Emerging Technology from the arXiv

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Neural Network Rates Images for Happiness Levels

Sentiment analysis is booming for blogs and tweets but more or less ignored when it comes to pictures. That looks set to change.

  • December 3, 2014

Sentiment analysis is revolutionizing the study of communication with a numerous companies now offering it as a service. The idea is to study the patterns of words in messages such as tweets and blogs to determine to what extent they are positive or negative. That allows companies, organizations, and political parties to automatically track opinions about their brands.

But while this technology has been evolving, little research has focused on the sentiment in pictures. Today, that changes thanks to the work of Can Xu at the University of California, San Diego, and a group of researchers from Yahoo Labs in Sunnyvale. These folks have developed a way to automatically assess the sentiment associated with a picture and say that it outperforms other state-of-the-art techniques.

Xu and co do not start from scratch. While sentiment in pictures has been largely ignored, the problem of object recognition in images is a well-developed field that has improved in leaps and bounds in recent years.

So Xu and co begin with a neural network already trained on a data set of images showing objects divided into 1000 classifications. When shown an image, this network gives a distribution showing how likely it is that the image falls into each of these 1,000 classifications.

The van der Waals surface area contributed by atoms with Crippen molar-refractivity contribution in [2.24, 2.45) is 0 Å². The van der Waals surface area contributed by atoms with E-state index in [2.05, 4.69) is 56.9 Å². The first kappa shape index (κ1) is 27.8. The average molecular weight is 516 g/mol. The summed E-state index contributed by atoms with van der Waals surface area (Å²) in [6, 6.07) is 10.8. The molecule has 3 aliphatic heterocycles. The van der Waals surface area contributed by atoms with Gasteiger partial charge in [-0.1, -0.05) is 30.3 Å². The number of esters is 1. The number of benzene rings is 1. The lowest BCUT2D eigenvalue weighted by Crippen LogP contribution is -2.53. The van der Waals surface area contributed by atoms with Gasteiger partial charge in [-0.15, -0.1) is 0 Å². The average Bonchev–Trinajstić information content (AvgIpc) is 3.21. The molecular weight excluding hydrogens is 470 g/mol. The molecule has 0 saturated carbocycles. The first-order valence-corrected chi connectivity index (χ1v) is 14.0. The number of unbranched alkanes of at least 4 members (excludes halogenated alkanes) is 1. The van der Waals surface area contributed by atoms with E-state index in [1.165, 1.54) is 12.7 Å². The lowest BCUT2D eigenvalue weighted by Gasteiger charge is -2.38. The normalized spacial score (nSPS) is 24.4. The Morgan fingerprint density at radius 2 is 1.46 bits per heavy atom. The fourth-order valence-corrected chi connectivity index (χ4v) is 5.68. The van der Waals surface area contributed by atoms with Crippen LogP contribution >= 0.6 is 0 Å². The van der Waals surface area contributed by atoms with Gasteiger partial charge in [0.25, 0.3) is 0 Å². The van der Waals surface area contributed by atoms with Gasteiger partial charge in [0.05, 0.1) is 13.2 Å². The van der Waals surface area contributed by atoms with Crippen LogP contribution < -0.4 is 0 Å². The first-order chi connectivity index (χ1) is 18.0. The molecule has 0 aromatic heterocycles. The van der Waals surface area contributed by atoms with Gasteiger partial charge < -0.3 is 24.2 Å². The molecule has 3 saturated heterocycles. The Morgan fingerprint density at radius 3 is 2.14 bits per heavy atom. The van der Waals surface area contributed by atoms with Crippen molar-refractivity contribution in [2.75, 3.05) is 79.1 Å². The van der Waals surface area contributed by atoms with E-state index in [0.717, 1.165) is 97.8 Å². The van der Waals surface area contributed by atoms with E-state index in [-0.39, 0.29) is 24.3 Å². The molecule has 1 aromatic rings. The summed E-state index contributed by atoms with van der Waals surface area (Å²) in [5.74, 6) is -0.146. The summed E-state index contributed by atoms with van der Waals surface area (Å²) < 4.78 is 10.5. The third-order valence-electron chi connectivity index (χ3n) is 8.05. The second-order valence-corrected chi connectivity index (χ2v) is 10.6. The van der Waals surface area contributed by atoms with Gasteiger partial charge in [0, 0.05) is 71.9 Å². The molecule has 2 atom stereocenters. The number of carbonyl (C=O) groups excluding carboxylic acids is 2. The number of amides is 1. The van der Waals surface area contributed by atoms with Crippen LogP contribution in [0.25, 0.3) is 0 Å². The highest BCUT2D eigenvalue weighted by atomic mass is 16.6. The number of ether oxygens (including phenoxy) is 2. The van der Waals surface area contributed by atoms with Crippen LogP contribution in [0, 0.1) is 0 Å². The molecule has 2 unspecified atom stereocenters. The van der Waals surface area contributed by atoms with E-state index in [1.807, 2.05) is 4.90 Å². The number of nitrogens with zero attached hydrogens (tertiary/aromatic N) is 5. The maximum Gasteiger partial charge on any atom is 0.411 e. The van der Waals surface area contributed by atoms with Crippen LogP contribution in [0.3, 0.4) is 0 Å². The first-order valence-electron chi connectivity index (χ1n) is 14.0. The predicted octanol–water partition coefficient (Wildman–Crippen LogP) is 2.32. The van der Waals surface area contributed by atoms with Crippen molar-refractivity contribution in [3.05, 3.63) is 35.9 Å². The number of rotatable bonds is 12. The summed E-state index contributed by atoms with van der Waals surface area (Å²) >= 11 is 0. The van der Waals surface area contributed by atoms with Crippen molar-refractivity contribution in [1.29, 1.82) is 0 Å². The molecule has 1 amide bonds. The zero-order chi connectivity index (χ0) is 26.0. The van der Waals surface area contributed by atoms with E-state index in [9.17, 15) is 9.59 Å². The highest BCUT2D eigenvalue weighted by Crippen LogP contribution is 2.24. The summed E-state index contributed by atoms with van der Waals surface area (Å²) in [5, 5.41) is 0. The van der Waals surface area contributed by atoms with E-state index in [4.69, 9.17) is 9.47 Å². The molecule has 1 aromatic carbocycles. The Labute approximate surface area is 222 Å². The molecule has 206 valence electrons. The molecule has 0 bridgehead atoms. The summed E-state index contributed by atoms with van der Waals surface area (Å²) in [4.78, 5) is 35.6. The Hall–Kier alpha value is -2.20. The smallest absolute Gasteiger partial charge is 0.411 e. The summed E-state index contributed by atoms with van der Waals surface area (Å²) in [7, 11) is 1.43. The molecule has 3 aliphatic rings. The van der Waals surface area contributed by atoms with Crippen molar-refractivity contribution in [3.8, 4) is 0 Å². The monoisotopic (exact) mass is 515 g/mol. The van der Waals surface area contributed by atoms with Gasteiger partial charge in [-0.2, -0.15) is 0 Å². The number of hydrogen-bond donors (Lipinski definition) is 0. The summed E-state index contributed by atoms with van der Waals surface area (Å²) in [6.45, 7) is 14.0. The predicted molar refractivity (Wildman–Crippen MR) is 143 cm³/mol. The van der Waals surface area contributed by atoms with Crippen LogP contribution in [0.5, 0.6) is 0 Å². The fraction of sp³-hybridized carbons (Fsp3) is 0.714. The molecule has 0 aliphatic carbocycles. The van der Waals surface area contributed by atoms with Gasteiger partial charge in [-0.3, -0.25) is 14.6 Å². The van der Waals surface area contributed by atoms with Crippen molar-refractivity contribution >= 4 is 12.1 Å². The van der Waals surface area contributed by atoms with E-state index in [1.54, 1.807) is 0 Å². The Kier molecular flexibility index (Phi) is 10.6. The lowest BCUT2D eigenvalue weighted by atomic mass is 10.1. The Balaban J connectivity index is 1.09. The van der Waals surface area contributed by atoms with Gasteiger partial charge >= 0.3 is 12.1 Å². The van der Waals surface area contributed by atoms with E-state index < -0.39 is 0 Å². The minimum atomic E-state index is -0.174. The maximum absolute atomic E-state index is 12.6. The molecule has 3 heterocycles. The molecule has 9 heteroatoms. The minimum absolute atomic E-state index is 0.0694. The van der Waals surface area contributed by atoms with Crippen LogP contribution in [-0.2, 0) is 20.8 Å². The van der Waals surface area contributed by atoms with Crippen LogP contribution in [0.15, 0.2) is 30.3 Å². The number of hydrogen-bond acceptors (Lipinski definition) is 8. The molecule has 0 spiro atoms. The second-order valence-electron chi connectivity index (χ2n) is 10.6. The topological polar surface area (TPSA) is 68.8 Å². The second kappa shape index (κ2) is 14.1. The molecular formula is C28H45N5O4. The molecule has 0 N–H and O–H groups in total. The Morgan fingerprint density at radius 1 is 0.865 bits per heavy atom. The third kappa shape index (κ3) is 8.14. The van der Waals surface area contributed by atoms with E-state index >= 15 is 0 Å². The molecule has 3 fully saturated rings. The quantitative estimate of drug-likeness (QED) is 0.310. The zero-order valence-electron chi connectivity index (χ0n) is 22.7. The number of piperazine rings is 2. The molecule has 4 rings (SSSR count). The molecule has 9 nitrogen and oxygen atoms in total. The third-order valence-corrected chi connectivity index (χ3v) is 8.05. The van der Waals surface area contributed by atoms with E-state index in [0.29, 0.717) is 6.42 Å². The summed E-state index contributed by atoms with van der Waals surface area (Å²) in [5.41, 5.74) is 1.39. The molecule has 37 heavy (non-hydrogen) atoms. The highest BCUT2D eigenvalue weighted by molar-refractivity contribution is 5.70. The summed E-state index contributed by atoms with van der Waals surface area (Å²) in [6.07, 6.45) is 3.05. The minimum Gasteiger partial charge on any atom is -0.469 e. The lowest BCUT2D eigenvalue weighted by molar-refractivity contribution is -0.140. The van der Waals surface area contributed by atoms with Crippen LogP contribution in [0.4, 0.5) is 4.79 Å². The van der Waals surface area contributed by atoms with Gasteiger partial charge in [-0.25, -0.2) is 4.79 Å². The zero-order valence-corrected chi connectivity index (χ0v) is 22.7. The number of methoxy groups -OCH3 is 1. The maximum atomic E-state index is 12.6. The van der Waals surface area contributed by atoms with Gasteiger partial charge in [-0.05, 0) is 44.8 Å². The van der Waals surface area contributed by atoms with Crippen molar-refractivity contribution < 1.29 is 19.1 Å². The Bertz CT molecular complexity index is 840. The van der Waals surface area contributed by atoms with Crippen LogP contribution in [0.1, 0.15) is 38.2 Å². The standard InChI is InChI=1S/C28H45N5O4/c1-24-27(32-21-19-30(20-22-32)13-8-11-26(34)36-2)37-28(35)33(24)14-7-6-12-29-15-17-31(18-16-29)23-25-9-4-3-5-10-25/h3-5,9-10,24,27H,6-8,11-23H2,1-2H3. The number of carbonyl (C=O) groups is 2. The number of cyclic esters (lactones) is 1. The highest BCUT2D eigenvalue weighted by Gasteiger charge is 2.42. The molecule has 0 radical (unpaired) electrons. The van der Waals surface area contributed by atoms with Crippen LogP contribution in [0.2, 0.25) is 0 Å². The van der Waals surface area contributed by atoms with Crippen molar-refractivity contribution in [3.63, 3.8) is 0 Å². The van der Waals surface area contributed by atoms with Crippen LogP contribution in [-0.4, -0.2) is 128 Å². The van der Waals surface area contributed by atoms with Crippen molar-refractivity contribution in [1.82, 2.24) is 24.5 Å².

It is this 1,000-dimension output that Xu and co use in their research. They first take two datasets of images from Tumblr and Twitter that have already been assessed for sentiment on a five-point scale of very negative, negative, neutral, positive, and very positive.

They then train a machine learning algorithm to find a correlation between the 1,000-dimension output and the sentiment. Having trained the machine, they then compare it two other state-of-the-art sentiment analysis techniques, such as one that relies on low level visual features like image color and another called SentiBank, which generates an adjective-noun description of a picture and hence gives a sense of sentiment.

Xu and co say their technique dramatically outperforms the existing approaches. “Experiments demonstrate that our proposed models outperform the state-of-the-art methods on both Twitter and Tumblr datasets,” they say.

That’s a useful start in the incipient field of image sentient analysis. “The results for the first time suggest that Convolutional Neural Networks are highly promising for visual sentiment analysis,” they say.

Nevertheless, there is significant work ahead. One notorious problem with word-based sentiment analysis is that it does not cope with subtle cultural influences, such as sarcasm and irony. And this kind of uniquely human behavior can severely reduce the reliability of sentiment analysis.

Just how important these kinds of idiosyncrasies will be for pictures has yet to be determined but image sentiment is could yet be another area in which human performance will soon be monitored and perhaps even matched by machines.

Ref: arxiv.org/abs/1411.5731 : Visual Sentiment Prediction with Deep Convolutional Neural Networks

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